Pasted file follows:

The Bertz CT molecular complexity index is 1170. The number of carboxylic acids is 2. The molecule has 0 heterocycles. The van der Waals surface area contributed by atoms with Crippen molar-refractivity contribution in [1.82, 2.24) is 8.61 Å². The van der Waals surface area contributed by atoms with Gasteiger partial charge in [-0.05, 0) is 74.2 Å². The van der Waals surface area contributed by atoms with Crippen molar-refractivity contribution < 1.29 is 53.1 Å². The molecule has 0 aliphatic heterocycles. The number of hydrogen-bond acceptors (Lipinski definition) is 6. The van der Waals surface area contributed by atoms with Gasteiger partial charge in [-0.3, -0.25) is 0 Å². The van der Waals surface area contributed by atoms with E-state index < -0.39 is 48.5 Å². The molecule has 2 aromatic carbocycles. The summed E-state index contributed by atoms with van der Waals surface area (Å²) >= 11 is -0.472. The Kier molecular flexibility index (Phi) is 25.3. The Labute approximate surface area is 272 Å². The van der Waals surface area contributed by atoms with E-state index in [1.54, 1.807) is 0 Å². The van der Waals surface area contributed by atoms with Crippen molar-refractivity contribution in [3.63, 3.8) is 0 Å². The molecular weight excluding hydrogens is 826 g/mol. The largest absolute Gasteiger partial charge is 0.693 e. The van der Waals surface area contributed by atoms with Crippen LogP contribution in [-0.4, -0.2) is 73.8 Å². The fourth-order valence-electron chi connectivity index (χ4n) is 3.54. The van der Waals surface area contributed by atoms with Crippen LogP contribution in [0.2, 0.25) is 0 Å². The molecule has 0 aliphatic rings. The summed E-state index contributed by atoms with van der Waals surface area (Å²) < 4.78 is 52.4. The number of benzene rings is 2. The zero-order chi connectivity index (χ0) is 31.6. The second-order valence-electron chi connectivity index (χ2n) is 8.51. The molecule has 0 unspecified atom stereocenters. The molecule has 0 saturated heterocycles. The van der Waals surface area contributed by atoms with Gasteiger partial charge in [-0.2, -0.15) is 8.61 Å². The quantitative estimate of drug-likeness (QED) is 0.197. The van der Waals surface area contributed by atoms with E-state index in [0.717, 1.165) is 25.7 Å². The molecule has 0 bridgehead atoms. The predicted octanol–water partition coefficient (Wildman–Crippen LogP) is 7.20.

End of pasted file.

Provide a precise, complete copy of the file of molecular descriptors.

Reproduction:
The Bertz CT molecular complexity index is 1170. The number of carboxylic acids is 2. The molecule has 0 heterocycles. The van der Waals surface area contributed by atoms with Crippen molar-refractivity contribution in [1.82, 2.24) is 8.61 Å². The van der Waals surface area contributed by atoms with Gasteiger partial charge in [-0.05, 0) is 74.2 Å². The van der Waals surface area contributed by atoms with Crippen molar-refractivity contribution < 1.29 is 53.1 Å². The molecule has 0 aliphatic heterocycles. The number of hydrogen-bond acceptors (Lipinski definition) is 6. The van der Waals surface area contributed by atoms with Gasteiger partial charge in [-0.3, -0.25) is 0 Å². The van der Waals surface area contributed by atoms with E-state index < -0.39 is 48.5 Å². The molecule has 2 aromatic carbocycles. The summed E-state index contributed by atoms with van der Waals surface area (Å²) >= 11 is -0.472. The Kier molecular flexibility index (Phi) is 25.3. The Labute approximate surface area is 272 Å². The van der Waals surface area contributed by atoms with E-state index in [1.54, 1.807) is 0 Å². The van der Waals surface area contributed by atoms with Crippen molar-refractivity contribution in [3.63, 3.8) is 0 Å². The molecular weight excluding hydrogens is 826 g/mol. The largest absolute Gasteiger partial charge is 0.693 e. The van der Waals surface area contributed by atoms with Crippen LogP contribution in [-0.4, -0.2) is 73.8 Å². The fourth-order valence-electron chi connectivity index (χ4n) is 3.54. The van der Waals surface area contributed by atoms with Crippen LogP contribution in [0.2, 0.25) is 0 Å². The molecule has 0 aliphatic rings. The summed E-state index contributed by atoms with van der Waals surface area (Å²) < 4.78 is 52.4. The number of benzene rings is 2. The zero-order chi connectivity index (χ0) is 31.6. The second-order valence-electron chi connectivity index (χ2n) is 8.51. The molecule has 0 unspecified atom stereocenters. The molecule has 0 saturated heterocycles. The van der Waals surface area contributed by atoms with Gasteiger partial charge in [-0.2, -0.15) is 8.61 Å². The quantitative estimate of drug-likeness (QED) is 0.197. The van der Waals surface area contributed by atoms with E-state index in [0.717, 1.165) is 25.7 Å². The molecule has 0 bridgehead atoms. The predicted octanol–water partition coefficient (Wildman–Crippen LogP) is 7.20.